Re: [carfree_cities] A brief introduction
- Roy Preston said:
>Hopefully, this list will be used for both education, and as a vent for myHello and welcome.
Our purpose here is to bring carfree cities to realization
as quickly as possible. We've just shifted the focus of this
list from a rather chatty discussion to a serious consideration
of what to do next and how. We'll welcome your input on these
J.H. Crawford Carfree Cities
> I've been campaigning for 6-years on behalf of pedestrians in our townGood job!
> centre. This is a heavily car-based community in the UK, with
> a council
> that does *nothing* to help pedestrians, so I'm fighting on
> three fronts:
> the drivers; the council & councillors; and the traders
> (probably the most
> vociferous and most influential fraction!).
> Roy Preston
The threat caused to pedestrians by bad car drivers is, in my opinion, the
worst problem associated with cars, because it's a big injustice and danger
at the same time. In these cases cars are used as a weapon like guns, and we
must get rules as rigid and as severe as the ones for prohibiting guns.
I've never driven in my whole life, and didn't really make it a case in the
past. However since maybe 2 years, I've started to find the no-driving
attribute as a status of pride for the person as being "self mobile", not
I do cycle too, and I watch for pedestrians like gems. When there's one in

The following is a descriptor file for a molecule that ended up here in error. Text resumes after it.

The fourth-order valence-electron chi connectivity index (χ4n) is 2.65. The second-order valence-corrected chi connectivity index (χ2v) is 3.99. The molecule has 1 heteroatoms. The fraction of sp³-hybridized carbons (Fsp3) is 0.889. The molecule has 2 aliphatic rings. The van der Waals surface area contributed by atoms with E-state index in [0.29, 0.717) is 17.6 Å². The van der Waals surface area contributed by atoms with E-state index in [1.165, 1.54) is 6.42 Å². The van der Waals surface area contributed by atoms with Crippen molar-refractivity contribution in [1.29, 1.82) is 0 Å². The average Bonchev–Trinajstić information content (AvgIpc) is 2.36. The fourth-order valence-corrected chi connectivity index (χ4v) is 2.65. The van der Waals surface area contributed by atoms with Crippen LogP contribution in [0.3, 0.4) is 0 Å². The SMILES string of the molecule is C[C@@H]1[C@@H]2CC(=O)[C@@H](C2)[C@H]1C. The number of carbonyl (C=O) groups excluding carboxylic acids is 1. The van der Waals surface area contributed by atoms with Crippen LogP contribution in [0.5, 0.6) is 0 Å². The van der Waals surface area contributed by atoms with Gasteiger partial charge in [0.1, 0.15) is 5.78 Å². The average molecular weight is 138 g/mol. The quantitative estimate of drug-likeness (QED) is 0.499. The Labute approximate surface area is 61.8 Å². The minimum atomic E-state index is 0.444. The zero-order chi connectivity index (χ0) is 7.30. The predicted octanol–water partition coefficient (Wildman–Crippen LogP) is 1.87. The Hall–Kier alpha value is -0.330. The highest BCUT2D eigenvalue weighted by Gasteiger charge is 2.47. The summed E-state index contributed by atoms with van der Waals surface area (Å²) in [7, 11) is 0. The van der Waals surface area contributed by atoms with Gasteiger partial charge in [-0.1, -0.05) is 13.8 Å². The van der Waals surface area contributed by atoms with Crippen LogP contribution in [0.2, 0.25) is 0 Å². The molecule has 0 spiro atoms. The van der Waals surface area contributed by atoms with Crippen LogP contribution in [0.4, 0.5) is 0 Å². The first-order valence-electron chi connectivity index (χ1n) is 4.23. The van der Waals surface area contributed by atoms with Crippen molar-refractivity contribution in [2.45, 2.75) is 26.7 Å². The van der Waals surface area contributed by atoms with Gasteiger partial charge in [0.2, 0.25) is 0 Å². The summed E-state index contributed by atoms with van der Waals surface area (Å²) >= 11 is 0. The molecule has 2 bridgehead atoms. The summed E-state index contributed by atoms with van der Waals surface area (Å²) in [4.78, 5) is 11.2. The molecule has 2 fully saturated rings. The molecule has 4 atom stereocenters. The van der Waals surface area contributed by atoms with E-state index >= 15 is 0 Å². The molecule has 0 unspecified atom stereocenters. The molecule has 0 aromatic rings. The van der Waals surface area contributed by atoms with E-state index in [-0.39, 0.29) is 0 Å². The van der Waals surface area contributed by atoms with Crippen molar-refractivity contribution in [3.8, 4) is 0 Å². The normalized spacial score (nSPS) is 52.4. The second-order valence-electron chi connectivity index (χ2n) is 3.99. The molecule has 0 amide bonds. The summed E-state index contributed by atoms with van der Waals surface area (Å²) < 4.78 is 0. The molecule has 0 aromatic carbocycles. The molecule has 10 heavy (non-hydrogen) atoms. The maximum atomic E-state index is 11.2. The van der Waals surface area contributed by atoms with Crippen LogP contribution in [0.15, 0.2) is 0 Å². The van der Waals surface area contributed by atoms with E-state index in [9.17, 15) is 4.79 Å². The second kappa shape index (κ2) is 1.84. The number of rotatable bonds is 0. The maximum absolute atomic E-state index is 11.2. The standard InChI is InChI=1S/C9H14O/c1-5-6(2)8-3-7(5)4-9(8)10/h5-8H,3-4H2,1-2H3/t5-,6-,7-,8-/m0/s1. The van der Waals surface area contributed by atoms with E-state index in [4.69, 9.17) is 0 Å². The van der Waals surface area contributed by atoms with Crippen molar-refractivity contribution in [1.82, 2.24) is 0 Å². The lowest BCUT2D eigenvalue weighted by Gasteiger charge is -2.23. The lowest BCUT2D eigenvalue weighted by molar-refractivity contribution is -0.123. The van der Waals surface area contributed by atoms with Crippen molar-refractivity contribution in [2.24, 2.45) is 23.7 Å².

my way, I let the person feel I want to respect him. When an eventual car
driver wants to pass in our way, I slow down to let the pedestrian pass,
then I pass myself and watch the driver, letting him know that respecting
non motorised traffic is a pleasure, not a duty.
>In these cases cars are used as a weapon like guns,Excellent analogy, Louis-Luc, this has often crossed my mind.
Cars are virtually cocked guns in the hands of semi-pros. They are allowed
free access to town centres and, apart from a 30 mph speed limit and a few
parking restrictions, can do as they please.
Gun owners are governed by extremely strict laws and have their own,
dedicated shooting ranges.
I see the motorways and dual-carriageways as the motorist's 'shooting
ranges' but in residential areas they should be either banned or forced to
comply to a 5 mph speed limit -- similar to the Home Zones popular in the
Netherlands (Now, they know what they're doing!).
Three cheers for your 'cycling' sentiments, too.
- You will all recall that Time recently did a special
issue on the environment--100% sponsored by Ford
In July, I was supposed to have appeared on the
talk show hosted by RonandFez.com, but this appearance
was cancelled at the last minute, seemingly due to the
presence of... automobile advertisers in the studio.
We need to think some about how we're going to get the
carfree message into the mainstream media--they're going
to be under the thumb of the auto industry, which, I believe,
spends $40 BILLION a year on ads.
You will also recall that Chrysler tried to get all magazines
in which it advertises to let Chrysler approve the content
before press time. They had to pull back on this, but I'll
bet that it was more or less implemented anyway (probably
by threats to pull ads in future issues).
Clearly, the carfree idea is going to have to get a foothold
on the Internet and public radio, where the advertisers do